Need debugging


…me that is.

I went away to camp for the weekend and came back to find that Mr4 had been throwing up. Mr8 and the Co-Pilot had become very messy by Monday/Tuesday.

Wednesday night during my reference desk shift, I began feeling a bit woozy, but wasn’t sure it was the bug. I tried to talk myself out of it, but gave up at 8pm and went home an hour early. Good thing too. What I did next was not fitting for a library.

Staying home from work this morning, but hope to make it in this afternoon to lead a play session with the new internal blog. The launch has been delayed until library renovations are finished at the end of January.

The Co-Pilot is off on his own camp this weekend, so I need to get perky to look after the kids. I definitely need to be better by Thursday when I help with the Year 3 end-of-year-sleepover-at-school camp.

TODAY’S HIPPIE CARD: Talk to someone

Brewing another blog beast.


I’m setting up an internal communications blog for our academic library using WordPress. Why?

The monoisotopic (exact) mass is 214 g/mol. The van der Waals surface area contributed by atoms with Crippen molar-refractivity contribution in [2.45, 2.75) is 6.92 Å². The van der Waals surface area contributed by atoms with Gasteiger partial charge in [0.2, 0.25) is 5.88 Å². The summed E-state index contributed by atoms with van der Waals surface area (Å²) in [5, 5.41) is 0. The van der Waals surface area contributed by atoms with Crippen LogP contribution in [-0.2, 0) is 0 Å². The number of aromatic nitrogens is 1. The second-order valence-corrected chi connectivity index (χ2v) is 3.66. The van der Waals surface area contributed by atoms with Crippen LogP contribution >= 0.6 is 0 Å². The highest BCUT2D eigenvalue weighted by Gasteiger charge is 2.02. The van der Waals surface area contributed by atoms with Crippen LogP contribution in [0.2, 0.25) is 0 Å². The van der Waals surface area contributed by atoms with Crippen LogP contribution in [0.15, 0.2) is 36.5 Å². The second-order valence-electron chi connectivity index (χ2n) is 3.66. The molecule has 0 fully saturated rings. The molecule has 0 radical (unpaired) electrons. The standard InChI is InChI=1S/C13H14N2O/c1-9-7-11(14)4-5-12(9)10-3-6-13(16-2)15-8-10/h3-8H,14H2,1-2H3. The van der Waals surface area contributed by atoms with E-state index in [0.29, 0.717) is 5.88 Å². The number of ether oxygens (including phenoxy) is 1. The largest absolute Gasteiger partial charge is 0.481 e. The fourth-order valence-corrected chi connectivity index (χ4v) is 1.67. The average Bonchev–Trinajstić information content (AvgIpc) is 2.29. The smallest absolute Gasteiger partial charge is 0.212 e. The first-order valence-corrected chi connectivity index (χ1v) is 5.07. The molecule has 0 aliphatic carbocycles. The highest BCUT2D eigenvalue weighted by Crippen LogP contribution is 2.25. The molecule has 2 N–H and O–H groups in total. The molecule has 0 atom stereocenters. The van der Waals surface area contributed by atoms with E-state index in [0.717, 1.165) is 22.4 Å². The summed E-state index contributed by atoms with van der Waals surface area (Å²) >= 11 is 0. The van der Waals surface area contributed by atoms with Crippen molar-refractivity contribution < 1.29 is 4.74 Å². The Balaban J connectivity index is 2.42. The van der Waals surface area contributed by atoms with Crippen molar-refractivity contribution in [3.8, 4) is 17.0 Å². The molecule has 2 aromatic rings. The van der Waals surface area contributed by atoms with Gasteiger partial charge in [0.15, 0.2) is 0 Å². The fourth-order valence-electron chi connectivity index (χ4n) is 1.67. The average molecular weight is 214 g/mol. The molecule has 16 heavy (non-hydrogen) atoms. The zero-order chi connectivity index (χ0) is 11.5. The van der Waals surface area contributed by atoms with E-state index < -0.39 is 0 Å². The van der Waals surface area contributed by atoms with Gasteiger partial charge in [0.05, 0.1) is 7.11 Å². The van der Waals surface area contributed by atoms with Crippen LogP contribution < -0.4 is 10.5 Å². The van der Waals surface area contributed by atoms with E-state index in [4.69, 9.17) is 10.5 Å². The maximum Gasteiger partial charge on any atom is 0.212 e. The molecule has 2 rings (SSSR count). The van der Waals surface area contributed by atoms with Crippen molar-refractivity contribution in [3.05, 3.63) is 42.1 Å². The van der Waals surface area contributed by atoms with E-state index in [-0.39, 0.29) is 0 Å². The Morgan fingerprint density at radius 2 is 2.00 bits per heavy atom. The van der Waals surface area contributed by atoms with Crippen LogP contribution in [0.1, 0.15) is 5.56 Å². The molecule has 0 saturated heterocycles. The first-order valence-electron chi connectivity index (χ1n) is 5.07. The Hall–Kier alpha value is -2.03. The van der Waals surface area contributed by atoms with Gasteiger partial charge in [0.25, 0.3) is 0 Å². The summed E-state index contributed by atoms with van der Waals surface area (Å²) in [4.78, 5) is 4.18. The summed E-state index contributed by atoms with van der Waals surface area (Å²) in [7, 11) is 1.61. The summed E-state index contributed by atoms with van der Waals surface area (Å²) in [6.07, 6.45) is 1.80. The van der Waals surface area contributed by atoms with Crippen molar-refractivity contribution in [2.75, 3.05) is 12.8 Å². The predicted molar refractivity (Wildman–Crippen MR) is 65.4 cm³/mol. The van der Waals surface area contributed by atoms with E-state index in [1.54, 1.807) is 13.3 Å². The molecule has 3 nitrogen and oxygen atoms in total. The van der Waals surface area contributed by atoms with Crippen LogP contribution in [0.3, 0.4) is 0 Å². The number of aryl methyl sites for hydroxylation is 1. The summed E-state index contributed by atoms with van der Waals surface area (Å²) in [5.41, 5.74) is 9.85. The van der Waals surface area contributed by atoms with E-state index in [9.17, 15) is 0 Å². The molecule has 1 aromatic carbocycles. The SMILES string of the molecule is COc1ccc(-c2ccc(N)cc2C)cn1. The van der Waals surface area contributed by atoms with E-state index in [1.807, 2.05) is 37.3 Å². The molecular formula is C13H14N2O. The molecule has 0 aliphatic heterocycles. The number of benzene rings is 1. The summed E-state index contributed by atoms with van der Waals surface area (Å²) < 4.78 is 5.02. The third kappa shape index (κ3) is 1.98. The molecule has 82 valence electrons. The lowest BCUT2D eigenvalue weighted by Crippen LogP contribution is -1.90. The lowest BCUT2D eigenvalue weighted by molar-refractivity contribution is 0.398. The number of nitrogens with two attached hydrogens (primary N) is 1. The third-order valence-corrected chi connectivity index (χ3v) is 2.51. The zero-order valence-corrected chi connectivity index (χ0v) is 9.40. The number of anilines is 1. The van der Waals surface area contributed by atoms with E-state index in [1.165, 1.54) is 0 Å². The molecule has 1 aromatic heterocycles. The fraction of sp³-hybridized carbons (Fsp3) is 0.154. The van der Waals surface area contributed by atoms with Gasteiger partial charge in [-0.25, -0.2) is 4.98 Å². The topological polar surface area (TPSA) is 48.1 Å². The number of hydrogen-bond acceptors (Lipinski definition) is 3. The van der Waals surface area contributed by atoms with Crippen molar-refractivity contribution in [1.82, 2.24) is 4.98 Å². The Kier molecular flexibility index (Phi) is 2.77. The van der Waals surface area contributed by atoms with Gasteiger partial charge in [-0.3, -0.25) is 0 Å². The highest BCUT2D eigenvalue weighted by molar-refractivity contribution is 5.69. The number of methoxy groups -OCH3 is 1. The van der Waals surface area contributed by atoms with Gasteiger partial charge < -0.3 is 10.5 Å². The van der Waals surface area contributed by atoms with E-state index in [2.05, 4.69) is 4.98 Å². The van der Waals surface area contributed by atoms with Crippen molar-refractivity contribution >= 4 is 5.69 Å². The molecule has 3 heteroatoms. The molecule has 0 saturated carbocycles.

1. We have too many email lists for internal communications
  2. All of us are saving emails in our own subdirectories on the same server
  3. To create a searchable archive
  4. To introduce staff to RSS feeds
  5. Experimenting so that we know how to create a ridgy-didge one to talk with our users

Image: Hubble bubble. There is no cookbook.

We hope to have it up by Friday. FRIDAY!!!

CW and I huddled around a PC one weekend at her house to set up LINT, so I’ve done a WordPress install before, but I’m finding out about .php, .css, ftp, plugins and the Gimp as I use them. I know I’m just learning – but I still keep beating myself up about not providing the perfect introduction to blogging bliss for the library staff.